I don’t remember exactly when my parents called, but my mom did, asking, in a panic, if I was all right. I was 800 miles from danger, but it didn’t matter to her. I can understand, though; the people in those office buildings had no reason to expect that Hell would open up in Manhattan and try to grab them. I’d like to think that Hell only managed to claim 10 people in New York that day, with another 5 coming from Washington and 4 more in an obscure field in Pennsylvania, while 2,973 others managed to escape that fiery grasp for a happier destination.

There was other happy news, though, too. Not all of it came immediately, like the story that would raise goosebumps on the dead, hearing the members of Congress gather on the steps of that building to sing “God Bless America.” Some took a few days, like the equally goosebump inspiring British changing of the guard ceremony that took place the following day under the sound of The Star Spangled Banner. We had a president who never looked quite as presidential as he did on that day. We had a mayor who told a Saudi prince that we didn’t need his money if he insisted we take any part of the blame. We all felt like Rudy was our mayor, even if we had never set foot in the City of New York. We all felt like we belonged to the city now, and it to all of us.

We watched it, all day, every moment, on its most vulnerable day. We cried with it, we grieved with it, we prayed with it, we got angry with it. The breathtaking height of these towers, a visibly proclaiming their confidence and worldly importance while gracefully avoiding ostentation, seemed to be twisted unimaginably as they were wounded. That very same height now seemed more to be more of a reach for God, asking for mercy. Although it didn’t seem like it at first considering the magnitude of nearly 3,000 dead, He did indeed grant it; around 16,000 people who stood below the ghastly sight managed to leave safely. Tonight, when you go before God like those towers did, it will be easy to remember the 18,973 people and their families who were there that morning, but don’t forget those who still wish us harm in your prayers, either. We are a big enough nation and people to do that. God Bless America.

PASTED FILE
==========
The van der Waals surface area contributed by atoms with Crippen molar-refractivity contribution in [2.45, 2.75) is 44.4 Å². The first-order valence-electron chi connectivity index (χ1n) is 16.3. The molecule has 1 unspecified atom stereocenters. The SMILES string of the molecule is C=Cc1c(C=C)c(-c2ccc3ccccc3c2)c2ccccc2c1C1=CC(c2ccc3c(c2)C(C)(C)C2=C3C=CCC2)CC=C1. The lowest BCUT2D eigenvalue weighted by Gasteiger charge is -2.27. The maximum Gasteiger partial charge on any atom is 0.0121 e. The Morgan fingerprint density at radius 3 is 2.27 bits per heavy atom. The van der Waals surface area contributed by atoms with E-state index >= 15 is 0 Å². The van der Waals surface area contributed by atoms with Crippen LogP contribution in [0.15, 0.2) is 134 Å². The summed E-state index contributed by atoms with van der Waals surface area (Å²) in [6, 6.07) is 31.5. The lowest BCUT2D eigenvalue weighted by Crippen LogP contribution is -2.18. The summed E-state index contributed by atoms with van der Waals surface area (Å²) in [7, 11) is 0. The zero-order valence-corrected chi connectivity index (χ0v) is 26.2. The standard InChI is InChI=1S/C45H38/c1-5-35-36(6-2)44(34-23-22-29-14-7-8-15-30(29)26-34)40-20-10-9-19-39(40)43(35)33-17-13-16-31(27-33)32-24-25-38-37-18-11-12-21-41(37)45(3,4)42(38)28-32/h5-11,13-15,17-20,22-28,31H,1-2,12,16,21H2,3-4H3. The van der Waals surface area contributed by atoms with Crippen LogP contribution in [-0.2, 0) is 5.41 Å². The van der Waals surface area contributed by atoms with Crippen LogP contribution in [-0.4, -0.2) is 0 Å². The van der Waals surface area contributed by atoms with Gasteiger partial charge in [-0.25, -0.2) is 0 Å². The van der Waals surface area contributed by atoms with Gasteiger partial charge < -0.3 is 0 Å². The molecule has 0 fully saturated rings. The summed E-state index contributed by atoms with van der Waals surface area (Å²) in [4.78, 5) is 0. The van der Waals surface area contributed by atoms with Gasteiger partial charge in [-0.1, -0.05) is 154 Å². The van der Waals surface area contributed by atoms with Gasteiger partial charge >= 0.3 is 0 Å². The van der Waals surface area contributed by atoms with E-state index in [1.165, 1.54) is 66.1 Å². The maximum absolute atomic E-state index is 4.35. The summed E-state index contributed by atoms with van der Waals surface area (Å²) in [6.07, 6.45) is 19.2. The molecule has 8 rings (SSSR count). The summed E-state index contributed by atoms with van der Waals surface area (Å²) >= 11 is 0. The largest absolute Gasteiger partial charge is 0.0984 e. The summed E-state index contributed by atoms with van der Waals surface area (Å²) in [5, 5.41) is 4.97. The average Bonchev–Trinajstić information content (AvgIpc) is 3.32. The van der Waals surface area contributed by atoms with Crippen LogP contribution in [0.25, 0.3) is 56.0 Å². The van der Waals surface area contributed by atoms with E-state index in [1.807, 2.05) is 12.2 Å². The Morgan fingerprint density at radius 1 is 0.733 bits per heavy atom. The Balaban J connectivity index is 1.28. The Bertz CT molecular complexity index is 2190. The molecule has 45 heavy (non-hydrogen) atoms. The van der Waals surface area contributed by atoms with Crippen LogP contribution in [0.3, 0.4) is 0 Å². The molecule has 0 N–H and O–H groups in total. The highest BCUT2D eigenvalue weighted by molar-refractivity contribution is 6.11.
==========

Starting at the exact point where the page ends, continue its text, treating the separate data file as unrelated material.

"But I tell you: Love your enemies and pray for those who persecute you." - Matthew 5:44

Friday, September 08, 2006

Do insurance villains attack with cartoon blimps?

Most of you probably already know that I have pretty strong opinions about television commercials. Like, for example, I think that Taco Bell's advertisement people should be put into a box with angry shrews. I also am convinced that the cell phone companies are in a competition to see who can generate the most inanity and put it on the air; it's really the only explanation that makes sense. Geico's still on top, their new campaign is pretty amusing (except the one with Mini-Me, that one sucks). The Sports Center commercials are also hit and miss; you've heard how I felt about Maria Sharapova -- the new one with Peyton and Eli getting the tour of the studio and Peyton kicks Eli is hilarious. The one with Ladanian kind of blows, though.

There is one that has an entire campaign that I have no idea what to make of it. Esurance, an on-line car insurance company, has got an animated ad campaign involving secret agents and villains and romance. I haven't been this confused by something I've watched since my old roommate rented Brazil. I'm sure you've seen one -- Erin Esurance, the super spy super hero, is a magenta haired animated babe (she does manage to pull off the magenta pretty well, much better than P!nk does, I have to say. Mostly because P!nk looks more masculine than Jerome Bettis lately -- oh that's another, the Square Table is a good campaign as well) who does things like drive racecars, go to sporting events and drop in on car dealerships being chased by villians that I'm pretty sure used to appear in Dexter's Laboratory or possibly Invader Zim. I don't know what the hell any of it means, or why the tagline is "If you're on the go, you gotta get Esurance."